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Explain role of inducer in lac operon with the help of diagram. What is the switch on and off position in lac operon?

Last updated date: 20th Jun 2024
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Hint: A disaccharide that comprises glucose and galactose serves as inducer in lac operon. Switching on and off in lac operon depends on the presence of substrate, secondary messenger, and repressor.

Complete answer:
Lac operon consists of the gene regulator, gene promoter, operating gene and structural gene. It is the E.Coli bacterium that carries various genes, and these genes are turned on and off as needed. When these genes are switched on, they produce enzymes that metabolize the new substrate. This phenomenon is known as induction, and small molecules that cause this induction are referred to as inducers. The presence of lactose in this lac operon serves as an inducer.

The lac operon consists of a promoter, an operator and three closely related structural genes, z, y, a. The structural genes z, y and a, produce coding needed for processing of enzymes such as β-galactosidase, β-galactoside permease and β-galactoside transacetylase, respectively. The main action of β-galactoside permease is that it pumps lactose into the cells. The enzyme β-galactosidase catalyzes the conversion of lactose into glucose and galactose. When lactose is not present, these genes do not express themselves.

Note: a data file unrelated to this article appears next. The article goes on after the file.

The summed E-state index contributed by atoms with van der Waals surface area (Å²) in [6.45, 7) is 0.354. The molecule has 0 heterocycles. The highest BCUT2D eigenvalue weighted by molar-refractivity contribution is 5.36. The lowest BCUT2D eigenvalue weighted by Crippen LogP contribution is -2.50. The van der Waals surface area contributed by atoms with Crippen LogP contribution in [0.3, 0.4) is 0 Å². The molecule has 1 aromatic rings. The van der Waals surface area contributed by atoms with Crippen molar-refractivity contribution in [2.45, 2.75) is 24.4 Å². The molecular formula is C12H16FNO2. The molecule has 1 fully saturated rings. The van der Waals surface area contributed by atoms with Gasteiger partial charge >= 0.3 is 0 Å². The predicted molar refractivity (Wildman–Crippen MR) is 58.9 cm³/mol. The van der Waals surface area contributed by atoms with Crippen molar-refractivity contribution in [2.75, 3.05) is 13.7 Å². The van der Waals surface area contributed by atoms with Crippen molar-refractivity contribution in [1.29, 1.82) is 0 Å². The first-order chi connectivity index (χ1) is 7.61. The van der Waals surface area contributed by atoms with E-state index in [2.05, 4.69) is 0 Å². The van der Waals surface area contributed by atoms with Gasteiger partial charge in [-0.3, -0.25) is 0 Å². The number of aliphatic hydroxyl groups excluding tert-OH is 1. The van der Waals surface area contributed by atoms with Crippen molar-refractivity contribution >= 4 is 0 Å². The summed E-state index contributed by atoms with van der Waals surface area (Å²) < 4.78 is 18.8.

The operon promoter (P) is the site where RNA polymerase binds to initiate transcription of structural genes. The operator (O) is the site where the protein repressor which is the product of the regulator gene binds.

In the presence of a regulatory protein, RNA polymerase is prevented from binding to the promoter. The regulator gene is an operon-independent segment of DNA and synthesizes the repressor protein. This protein interacts with the operator and leaves it inactive. This prevents RNA polymerase from binding to the adjacent promoter (P) and from initiating the transcription of the structural gene. RNA polymerase is therefore necessary to negotiate with the operator prior to the transcript.

In the absence of a metabolite (the effector molecule – lactose), the repressor binds to the operator site. When an inducer or effector molecule-lactose is added to the device, it binds to the repressor to form a complex that the operator cannot bind. The RNA polymerase enzyme is now free to bind to the promoter (P) so that the operator is turned on. This initiates the transcription of the structural genes, which contain the three polypeptides. These enzymes enable the conversion of lactose to glucose and galactose.

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Therefore, the switch on position in lac operon is the position when the operon is synthesizing all the lac genes in order to carry out the breakdown of lactose into glucose and galactose. On the other hand, the lac operon gets switched off when there is a lot of glucose in the cell and lactose is not present. The absence of lactose causes the binding of the repressor to halt, which in turn is involved in switching off the operon and no more enzymes could be synthesized.

Note: In the absence of inducer lactose, the regulatory gene, R produces a repressor protein that binds to the operator site and prevents transcription of structural genes.
When inducer lactose is added into the medium, it binds to the repressor and inhibits its binding to the operator. The operator then induces the RNA polymerase to bind to the promoter site and transcribe mRNA via the processing of structural genes and enzymes.